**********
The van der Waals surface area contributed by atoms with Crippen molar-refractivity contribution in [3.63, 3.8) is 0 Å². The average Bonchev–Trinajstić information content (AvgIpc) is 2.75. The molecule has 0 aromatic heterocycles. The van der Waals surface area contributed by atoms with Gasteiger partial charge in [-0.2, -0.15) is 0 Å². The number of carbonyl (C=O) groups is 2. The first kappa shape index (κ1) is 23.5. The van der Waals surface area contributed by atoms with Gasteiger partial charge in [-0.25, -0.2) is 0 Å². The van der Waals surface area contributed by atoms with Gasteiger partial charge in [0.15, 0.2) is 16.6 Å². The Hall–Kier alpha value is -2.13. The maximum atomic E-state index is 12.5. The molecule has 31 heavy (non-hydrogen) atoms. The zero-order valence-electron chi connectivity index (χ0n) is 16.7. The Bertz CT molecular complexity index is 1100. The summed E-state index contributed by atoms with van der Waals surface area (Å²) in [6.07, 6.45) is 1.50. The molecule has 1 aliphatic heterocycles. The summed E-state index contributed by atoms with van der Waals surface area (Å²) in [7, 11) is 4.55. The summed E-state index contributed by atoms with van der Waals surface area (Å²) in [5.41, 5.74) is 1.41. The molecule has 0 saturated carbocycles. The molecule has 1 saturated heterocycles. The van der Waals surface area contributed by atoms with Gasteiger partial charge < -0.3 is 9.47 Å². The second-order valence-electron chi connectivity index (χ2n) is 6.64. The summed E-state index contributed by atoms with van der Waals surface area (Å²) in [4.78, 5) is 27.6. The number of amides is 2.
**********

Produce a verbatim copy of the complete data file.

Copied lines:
The van der Waals surface area contributed by atoms with Crippen molar-refractivity contribution in [3.63, 3.8) is 0 Å². The average Bonchev–Trinajstić information content (AvgIpc) is 2.75. The molecule has 0 aromatic heterocycles. The van der Waals surface area contributed by atoms with Gasteiger partial charge in [-0.2, -0.15) is 0 Å². The number of carbonyl (C=O) groups is 2. The first kappa shape index (κ1) is 23.5. The van der Waals surface area contributed by atoms with Gasteiger partial charge in [-0.25, -0.2) is 0 Å². The van der Waals surface area contributed by atoms with Gasteiger partial charge in [0.15, 0.2) is 16.6 Å². The Hall–Kier alpha value is -2.13. The maximum atomic E-state index is 12.5. The molecule has 31 heavy (non-hydrogen) atoms. The zero-order valence-electron chi connectivity index (χ0n) is 16.7. The Bertz CT molecular complexity index is 1100. The summed E-state index contributed by atoms with van der Waals surface area (Å²) in [6.07, 6.45) is 1.50. The molecule has 1 aliphatic heterocycles. The summed E-state index contributed by atoms with van der Waals surface area (Å²) in [7, 11) is 4.55. The summed E-state index contributed by atoms with van der Waals surface area (Å²) in [5.41, 5.74) is 1.41. The molecule has 0 saturated carbocycles. The molecule has 1 saturated heterocycles. The van der Waals surface area contributed by atoms with Gasteiger partial charge < -0.3 is 9.47 Å². The second-order valence-electron chi connectivity index (χ2n) is 6.64. The summed E-state index contributed by atoms with van der Waals surface area (Å²) in [4.78, 5) is 27.6. The number of amides is 2.